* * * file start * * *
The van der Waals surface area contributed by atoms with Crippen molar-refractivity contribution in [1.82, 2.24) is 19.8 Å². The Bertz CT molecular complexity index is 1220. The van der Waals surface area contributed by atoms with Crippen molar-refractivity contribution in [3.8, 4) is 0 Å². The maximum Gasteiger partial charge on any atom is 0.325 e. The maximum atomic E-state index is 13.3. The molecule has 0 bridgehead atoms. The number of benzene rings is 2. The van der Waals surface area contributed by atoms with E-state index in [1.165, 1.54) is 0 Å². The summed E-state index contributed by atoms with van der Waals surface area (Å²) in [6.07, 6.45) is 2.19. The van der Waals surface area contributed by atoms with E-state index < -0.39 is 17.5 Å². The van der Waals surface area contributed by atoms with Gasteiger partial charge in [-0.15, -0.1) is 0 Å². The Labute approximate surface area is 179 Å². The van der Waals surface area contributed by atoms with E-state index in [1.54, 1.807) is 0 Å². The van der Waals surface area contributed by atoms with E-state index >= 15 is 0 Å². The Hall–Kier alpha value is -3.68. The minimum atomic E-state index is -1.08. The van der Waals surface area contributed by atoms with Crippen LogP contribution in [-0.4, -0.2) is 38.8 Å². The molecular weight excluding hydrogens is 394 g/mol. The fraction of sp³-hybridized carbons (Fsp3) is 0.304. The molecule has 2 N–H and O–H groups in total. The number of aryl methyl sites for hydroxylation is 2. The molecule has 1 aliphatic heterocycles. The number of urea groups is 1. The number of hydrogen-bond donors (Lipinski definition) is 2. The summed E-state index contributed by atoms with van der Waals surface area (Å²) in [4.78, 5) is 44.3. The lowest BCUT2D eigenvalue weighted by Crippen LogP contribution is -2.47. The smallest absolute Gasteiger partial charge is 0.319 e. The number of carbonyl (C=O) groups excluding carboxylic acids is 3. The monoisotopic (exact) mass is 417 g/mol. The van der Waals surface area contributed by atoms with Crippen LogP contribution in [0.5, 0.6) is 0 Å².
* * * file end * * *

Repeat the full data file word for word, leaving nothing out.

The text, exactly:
The van der Waals surface area contributed by atoms with Crippen molar-refractivity contribution in [1.82, 2.24) is 19.8 Å². The Bertz CT molecular complexity index is 1220. The van der Waals surface area contributed by atoms with Crippen molar-refractivity contribution in [3.8, 4) is 0 Å². The maximum Gasteiger partial charge on any atom is 0.325 e. The maximum atomic E-state index is 13.3. The molecule has 0 bridgehead atoms. The number of benzene rings is 2. The van der Waals surface area contributed by atoms with E-state index in [1.165, 1.54) is 0 Å². The summed E-state index contributed by atoms with van der Waals surface area (Å²) in [6.07, 6.45) is 2.19. The van der Waals surface area contributed by atoms with E-state index < -0.39 is 17.5 Å². The van der Waals surface area contributed by atoms with Gasteiger partial charge in [-0.15, -0.1) is 0 Å². The Labute approximate surface area is 179 Å². The van der Waals surface area contributed by atoms with E-state index in [1.54, 1.807) is 0 Å². The van der Waals surface area contributed by atoms with E-state index >= 15 is 0 Å². The Hall–Kier alpha value is -3.68. The minimum atomic E-state index is -1.08. The van der Waals surface area contributed by atoms with Crippen LogP contribution in [-0.4, -0.2) is 38.8 Å². The molecular weight excluding hydrogens is 394 g/mol. The fraction of sp³-hybridized carbons (Fsp3) is 0.304. The molecule has 2 N–H and O–H groups in total. The number of aryl methyl sites for hydroxylation is 2. The molecule has 1 aliphatic heterocycles. The number of urea groups is 1. The number of hydrogen-bond donors (Lipinski definition) is 2. The summed E-state index contributed by atoms with van der Waals surface area (Å²) in [4.78, 5) is 44.3. The lowest BCUT2D eigenvalue weighted by Crippen LogP contribution is -2.47. The smallest absolute Gasteiger partial charge is 0.319 e. The number of carbonyl (C=O) groups excluding carboxylic acids is 3. The monoisotopic (exact) mass is 417 g/mol. The van der Waals surface area contributed by atoms with Crippen LogP contribution in [0.5, 0.6) is 0 Å².